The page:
“The goal is to close (the trenches) at the end of each day,” Chmielevsky explained.
Commissioner Jeff Natali suggested erecting temporary building fences, such as those along other sites around the city, for added safety.
Sylvia Glazer, a Cheshire resident, has expressed concerns about possible flooding and runoff in the River Mill, which flows along the southeast edge of Bartlem Park and near her property at Stonegate Court.
Perugini responded that “dual measures” would be implemented to control sediment and erosion along the disturbed area. “We can’t reduce it significantly but we can’t exceed the amount of runoff that drains into the Mill River, because there are wetlands which are a natural resource. But based on our calculations, we’re actually limiting the peak flow and runoff that drains into the Mill River.”
Town Planner Michael Glidden added that city employees will be directly involved in overseeing the progress of construction work. “They will know where the contractor is parked,” and will ensure that any conflict between park use and the contractor’s needs is proactively addressed.
Regarding the application for a special permit to expand uses in the park, Shmielevsky explained to the committee that “the great park is intended to function as a community gathering space without the need for active recreation to worry about. The existing baseball field is being converted into an illuminated artificial turf deck. There is passive entertainment in the ejection Old Chapman for “those people” who don’t really want to be in the sporting events zone.”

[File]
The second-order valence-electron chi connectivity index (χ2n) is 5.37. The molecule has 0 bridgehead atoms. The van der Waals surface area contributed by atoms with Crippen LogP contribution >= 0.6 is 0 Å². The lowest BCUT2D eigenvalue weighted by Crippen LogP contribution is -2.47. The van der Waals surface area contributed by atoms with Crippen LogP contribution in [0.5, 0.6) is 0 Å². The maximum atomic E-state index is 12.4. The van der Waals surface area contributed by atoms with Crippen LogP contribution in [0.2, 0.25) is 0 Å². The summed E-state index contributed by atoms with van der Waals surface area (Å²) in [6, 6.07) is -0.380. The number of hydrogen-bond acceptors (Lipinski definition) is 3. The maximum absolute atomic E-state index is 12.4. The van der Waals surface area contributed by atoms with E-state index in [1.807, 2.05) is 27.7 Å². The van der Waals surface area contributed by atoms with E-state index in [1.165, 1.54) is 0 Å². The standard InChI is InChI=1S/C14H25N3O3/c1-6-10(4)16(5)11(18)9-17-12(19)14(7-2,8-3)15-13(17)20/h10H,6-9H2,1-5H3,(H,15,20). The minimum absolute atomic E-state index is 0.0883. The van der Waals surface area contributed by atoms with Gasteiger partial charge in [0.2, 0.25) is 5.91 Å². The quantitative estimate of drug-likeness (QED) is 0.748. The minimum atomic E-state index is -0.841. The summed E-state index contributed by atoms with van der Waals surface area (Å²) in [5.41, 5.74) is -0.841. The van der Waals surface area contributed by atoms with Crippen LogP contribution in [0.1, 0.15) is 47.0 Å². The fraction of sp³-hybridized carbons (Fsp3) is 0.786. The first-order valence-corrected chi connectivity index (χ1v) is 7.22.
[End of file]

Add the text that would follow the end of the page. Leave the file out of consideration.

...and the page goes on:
The new lighting system will be “sports lighting that benefits artificial turf,” which is LED and Dark Sky compatible, meaning all light is directed downward, and will provide a safe and efficient exit after the events.
“We have completed the photometric plan and there is no light trespassing through any property line,” Chmilewski added.
Commissioner Robert Brocato asked about the possible life span of the new grass field, which, according to Schmielewski, is approximately seven to ten years, depending on maintenance and use.
“Some towns can live up to 15 years,” Chmilyevsky said.
The plan also adds 139 new parking spaces, bringing the total to 468 – about 40% more – leading resident John Atwood to question how much parking is actually required.
“Green space is hard to come by. We lose a lot of park in the parking lot,” he said.
Although a new entrance has been added, it will not be accessible via Elmwood Drive, and left-turning on Route 10 will not be permitted. However, the implications of the additional traffic coming in and out of Bartolome Park were not lost on the Strollo.
“This is a nightmare,” he said.
“After we have successful site plan approvals, we will meet with the Department of Transportation and we will meet the design requirements for the state highway,” Chmielewski replied.